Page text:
I read this book because of the recommendation of my Seminary teacher. He actually recommended it to me several months ago, but seeing as I don’t have access to the public library, I couldn’t  get it to read it until last week (Plus I was reading Freakonomics, Outliers, and the Screwtape Letters by recommendation of a few different Seminary teachers, and I had to finish the books I got from the school library because the school year was ending. I was a little swamped with books.)

What impressed me about this book is specified in the Introduction (Hardcover second edition or something like that). The author was talking about how some people complained because they didn’t think that real children talked the way that the children in the book did. Having been an EXTREMELY gifted child (I’m kidding), I remember thinking in some of the same ways as these children in the book did, except for that I wasn’t smart enough or able to think about one thing long enough to reach any sort of conclusion. I think that real children have the inclination to think like the kids in this book, but there is too much pressure on them to think the way that adults think they should think. Children are sheltered from thinking about things that adults don’t think that children should have to think about, so they don’t think about them.

The reason I liked this book for the most part is the way that Ender became so tired all the time. Not physically, but mentally. He got tired of “the game” and he realized that he didn’t really have to play it or even play by the rules of it. Fortunately, for him, he was in a situation where the adults who were trying to control him almost wanted him to realize this stuff because they needed him to think a certain way (which was incredibly rude of them, but there you are). This way of thinking does not, however, work in the real world very well.

In the eighth and ninth grade when it was still required that I take Physical Education, I remember trying everything I could possibly do to get out of doing anything via reasoning and logic. Anything short of open rebellion. I hated the pointless laps and the meaningless sports. I was no good at any of them and wearing shorts outside of my home is beyond embarrassing. I was constantly telling my teacher about how pointless it was and about how I really didn’t need to do it. Of course I wasn’t really very clever at it, just complainy, but I know I made a bunch of good points that were ignored. So, as a result of my unwillingness to “play the game” I received a B- and an S in P.E. No matter how brilliant I was in any other area (okay, so I’m not. Whatever. I was pretty good at English and analyzing crap, so we know how I got to this point) I couldn’t get out of doing it. I could have refused, but then I would have gotten stuck in some room with a bunch of druggies and treated like a criminal, whereas Ender was practically praised. (Psh)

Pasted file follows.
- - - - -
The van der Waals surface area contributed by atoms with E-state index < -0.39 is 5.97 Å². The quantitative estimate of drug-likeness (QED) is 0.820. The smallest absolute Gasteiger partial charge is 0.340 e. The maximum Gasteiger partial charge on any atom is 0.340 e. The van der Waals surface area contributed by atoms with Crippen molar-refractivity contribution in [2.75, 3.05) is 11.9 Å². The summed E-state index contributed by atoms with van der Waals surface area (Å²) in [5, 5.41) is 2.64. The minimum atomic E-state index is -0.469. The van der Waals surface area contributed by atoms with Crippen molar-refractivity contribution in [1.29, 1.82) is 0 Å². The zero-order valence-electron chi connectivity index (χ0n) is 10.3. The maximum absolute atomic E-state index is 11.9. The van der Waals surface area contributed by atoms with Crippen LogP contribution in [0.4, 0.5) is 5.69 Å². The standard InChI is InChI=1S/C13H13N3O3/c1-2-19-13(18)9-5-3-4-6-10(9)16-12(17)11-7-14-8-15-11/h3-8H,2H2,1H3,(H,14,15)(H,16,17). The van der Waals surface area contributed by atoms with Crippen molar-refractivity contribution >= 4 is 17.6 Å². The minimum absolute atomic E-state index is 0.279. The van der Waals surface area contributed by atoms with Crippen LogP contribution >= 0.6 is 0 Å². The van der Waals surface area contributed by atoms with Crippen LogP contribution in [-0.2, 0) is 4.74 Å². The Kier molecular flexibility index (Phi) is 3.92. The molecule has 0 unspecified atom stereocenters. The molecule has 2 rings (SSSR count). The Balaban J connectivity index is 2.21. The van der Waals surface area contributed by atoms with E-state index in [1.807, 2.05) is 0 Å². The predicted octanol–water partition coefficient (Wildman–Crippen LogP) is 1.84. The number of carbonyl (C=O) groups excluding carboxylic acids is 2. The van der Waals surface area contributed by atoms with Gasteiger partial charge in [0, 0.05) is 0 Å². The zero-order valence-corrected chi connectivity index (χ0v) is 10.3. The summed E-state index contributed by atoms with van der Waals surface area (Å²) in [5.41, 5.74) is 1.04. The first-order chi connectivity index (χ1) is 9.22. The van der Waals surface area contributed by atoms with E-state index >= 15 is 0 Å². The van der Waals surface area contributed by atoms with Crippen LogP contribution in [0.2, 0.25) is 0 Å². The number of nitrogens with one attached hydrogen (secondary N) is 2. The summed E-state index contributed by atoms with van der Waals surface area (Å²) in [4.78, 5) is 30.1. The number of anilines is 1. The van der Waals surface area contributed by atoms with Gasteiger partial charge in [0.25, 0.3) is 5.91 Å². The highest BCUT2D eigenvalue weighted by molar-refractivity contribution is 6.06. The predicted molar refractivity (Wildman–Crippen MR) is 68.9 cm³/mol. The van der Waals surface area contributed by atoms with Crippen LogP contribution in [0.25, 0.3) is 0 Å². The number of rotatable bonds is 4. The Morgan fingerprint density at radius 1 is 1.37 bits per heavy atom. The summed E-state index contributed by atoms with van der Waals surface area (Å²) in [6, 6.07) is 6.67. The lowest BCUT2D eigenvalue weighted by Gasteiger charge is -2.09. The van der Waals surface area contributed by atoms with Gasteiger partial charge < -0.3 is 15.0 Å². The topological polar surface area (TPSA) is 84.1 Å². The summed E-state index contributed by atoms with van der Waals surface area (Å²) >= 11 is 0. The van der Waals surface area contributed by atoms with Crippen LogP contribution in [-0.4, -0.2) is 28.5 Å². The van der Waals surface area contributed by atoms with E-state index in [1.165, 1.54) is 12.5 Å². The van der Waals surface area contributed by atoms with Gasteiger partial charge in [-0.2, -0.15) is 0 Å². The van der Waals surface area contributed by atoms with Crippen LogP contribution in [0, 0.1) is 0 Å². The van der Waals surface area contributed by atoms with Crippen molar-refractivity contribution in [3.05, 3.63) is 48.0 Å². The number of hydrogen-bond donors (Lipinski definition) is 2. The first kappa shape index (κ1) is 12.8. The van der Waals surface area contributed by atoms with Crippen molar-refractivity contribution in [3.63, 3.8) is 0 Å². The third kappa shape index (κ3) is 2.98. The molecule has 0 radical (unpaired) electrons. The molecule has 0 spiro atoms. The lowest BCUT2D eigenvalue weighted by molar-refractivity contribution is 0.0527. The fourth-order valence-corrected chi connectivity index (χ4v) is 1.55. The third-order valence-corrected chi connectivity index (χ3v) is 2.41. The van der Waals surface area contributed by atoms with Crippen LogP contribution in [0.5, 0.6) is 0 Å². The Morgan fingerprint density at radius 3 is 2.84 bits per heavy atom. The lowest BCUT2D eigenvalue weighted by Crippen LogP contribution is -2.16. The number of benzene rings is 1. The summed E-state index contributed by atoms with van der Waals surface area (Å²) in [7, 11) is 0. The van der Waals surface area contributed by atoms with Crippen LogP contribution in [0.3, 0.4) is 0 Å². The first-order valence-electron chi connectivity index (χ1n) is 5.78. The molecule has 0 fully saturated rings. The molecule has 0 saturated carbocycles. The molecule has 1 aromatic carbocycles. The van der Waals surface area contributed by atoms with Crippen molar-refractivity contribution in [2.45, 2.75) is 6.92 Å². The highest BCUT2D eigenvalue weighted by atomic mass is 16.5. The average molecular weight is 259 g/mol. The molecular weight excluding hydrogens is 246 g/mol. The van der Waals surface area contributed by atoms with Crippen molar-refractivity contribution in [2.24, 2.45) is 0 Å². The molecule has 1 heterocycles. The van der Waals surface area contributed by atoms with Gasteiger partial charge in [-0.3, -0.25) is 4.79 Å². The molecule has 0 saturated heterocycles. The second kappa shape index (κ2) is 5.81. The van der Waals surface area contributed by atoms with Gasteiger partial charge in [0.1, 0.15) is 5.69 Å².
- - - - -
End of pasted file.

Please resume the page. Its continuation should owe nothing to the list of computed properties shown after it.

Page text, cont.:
I call myself a realist, but I’m probably being a little too optimistic with that view (haha) because I’m definitely a pessimist. There are some things that I just get so sick of doing (like P.E.). Even if I know that I won’t be tired at first, but I will later. I don’t even want to start in the first place. That reminds me of the song 2 Atoms in a Molecule by Noah and The Whale. One of the verses says:

But now I look at love
Like being stabbed in the heart
You torture each other from day to day
And then one day you part
Most of the time it’s misery
But there’s some joy at the start
And for that, I’d say it’s worth it
Just use a blade that’s short and sharp on me

Or the Anglerfish song by Hank Green:

Yes it’s true that I once went through life
As a guy who always had to rhyme life with strife
Yes, I’ve been burned and I’ve been spurned
And through it all, yes, I have learned
That love is not about whether you get stabbed
But how slow the knife gets turned

(I realize that this has NOTHING to do with the book, but I like books that make me think and what I think about as a result of reading the book might not have anything to do with the book at all. Just bear (bare beer bair?) with me.) The point of this is that I’d much rather not do something that might be good at the beginning but then turn horribly wrong (I will most likely end up an old maid). In my opinion, unlike Charlie Fink (or whichever band member wrote the song), the beginning isn’t worth it if you’re just going to end up miserable. I’m not the person who is able to be glad that something happened. I’m the one who is sad that it’s over. (Yeah, I’m lame).


I really enjoy reading books that change the way I look at people. The way this book was written made me forget how young Ender was. I lost all track of his age there in the middle, and then there at the end, my mind was completely blown (which sometimes isn’t hard). The way he and Valentine were constantly analyzing the world was something that I related to (even though I just notice what other people do and not always why they do it). This doesn’t mean that I look at all kids as if they are geniuses, but I know that they’re quite capable of thinking like adults if adults weren’t so lame at making kids think like kids (there is a line that you shouldn’t cross with children, but I’m not even going to go into that to find out where exactly it is, so…. whatever)

So, yeah, I liked the book. Now I get to read Harry Potter 4-7, The Shannara trilogy (with four books), and possibly the rest of the Wheel of Time series… and The Seeker books…. and I have to finish The Lord of the Rings… (I will never be able to read all the books that I want to…)